Nearly 1 in 7 kids chronically missing school

New bill would double funding for programs that help

High school students (KOIN, file)
High school students (KOIN, file)

VANCOUVER, Wash. (KOIN) — As the school year comes to a close, government statistics say a huge number of students aren’t getting to class as often as they should.

The Department of Education’s Office of Civil Rights Data Collection found that 14% of students were chronically absent during the 2013-2014 school year, meaning 6.8 million students missed more than 10% of the school year.

Vancouver Public Schools Superintendent Steve Webb said the bulk of the problem is often caused by outside factors in the students’ lives.

“It could be transportation. It could be childcare in the morning with younger siblings. It could be housing and homelessness,” he said. “We’ve got to think more strategically and systemically in responding to those barriers.”

Dr. Webb was one of several Washington superintendents who met with Congresswoman Jaime Herrera Beutler (R-Washington) Wednesday. Rep. Herrera Beutler has introduced legislation that would double the funding available to schools for programs that take on the outside barriers keeping students from school.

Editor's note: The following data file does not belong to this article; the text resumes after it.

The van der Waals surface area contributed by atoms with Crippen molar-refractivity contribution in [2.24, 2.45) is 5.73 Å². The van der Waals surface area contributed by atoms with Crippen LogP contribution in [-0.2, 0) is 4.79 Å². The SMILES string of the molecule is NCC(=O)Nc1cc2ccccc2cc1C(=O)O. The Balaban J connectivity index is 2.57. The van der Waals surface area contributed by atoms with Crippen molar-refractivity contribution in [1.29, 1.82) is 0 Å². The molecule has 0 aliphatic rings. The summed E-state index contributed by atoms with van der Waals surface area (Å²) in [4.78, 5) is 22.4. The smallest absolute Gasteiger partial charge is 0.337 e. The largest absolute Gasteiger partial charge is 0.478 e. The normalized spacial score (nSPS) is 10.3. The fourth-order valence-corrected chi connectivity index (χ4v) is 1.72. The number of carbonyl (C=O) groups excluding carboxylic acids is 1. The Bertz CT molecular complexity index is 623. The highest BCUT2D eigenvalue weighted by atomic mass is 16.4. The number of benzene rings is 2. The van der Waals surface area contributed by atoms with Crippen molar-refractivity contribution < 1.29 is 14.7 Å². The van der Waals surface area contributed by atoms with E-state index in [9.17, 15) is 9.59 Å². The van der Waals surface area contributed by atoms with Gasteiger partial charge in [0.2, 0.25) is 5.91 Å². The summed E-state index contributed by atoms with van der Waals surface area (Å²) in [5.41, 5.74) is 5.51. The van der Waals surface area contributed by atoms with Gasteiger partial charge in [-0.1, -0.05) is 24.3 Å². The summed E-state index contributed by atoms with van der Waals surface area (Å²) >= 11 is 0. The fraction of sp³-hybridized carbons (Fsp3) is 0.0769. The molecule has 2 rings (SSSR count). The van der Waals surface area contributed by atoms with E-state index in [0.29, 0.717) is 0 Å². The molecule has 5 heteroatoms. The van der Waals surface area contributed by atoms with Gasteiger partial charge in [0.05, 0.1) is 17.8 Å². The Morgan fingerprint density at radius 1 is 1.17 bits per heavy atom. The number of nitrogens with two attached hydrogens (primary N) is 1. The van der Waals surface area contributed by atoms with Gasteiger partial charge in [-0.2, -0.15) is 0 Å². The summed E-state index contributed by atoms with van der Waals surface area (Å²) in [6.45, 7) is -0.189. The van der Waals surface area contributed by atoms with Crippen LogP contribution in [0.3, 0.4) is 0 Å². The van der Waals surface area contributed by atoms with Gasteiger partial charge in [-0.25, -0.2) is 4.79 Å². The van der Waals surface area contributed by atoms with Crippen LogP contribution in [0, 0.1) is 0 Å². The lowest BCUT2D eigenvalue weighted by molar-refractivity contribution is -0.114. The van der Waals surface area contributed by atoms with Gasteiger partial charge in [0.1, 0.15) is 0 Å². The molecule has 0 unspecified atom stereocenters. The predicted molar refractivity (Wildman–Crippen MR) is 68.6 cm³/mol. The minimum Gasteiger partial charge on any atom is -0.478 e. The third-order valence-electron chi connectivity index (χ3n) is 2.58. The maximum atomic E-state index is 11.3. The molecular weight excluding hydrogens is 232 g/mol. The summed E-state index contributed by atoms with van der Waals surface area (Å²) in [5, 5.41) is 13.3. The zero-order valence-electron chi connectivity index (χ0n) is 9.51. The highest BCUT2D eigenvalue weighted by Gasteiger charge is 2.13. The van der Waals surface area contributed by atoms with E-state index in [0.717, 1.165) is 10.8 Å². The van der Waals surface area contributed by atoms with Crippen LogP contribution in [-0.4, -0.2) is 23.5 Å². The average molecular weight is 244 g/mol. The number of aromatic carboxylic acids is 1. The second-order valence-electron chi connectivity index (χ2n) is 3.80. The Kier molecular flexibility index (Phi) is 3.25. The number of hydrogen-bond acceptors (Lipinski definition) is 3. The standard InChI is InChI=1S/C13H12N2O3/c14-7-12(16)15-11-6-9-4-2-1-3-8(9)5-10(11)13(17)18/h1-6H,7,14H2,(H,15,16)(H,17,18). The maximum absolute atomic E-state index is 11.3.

“We put those together and added about 200 million (dollars),” Rep. Herrera Beutler said. “We tried to add upwards of a billion (dollars), but the Senate brought us down a little. But still, the overall amount is about $200 million more than what’s currently available.”

The money could be used to help students with transportation to school, as well as to establish mentorship programs or address mental healthcare deficiencies. All of those programs have been shown to reduce the rate of absences.

Rep. Herrera Beutler says the bill allows for flexibility among schools, so they can tailor their spending to best fit their students.

“They can use it in a few different ways,” she said. “That was the goal.”

The Chronic Absenteeism Reduction Act was introduced in April by Rep. Herrera-Beutler and Congressman Tim Ryan (D, Ohio).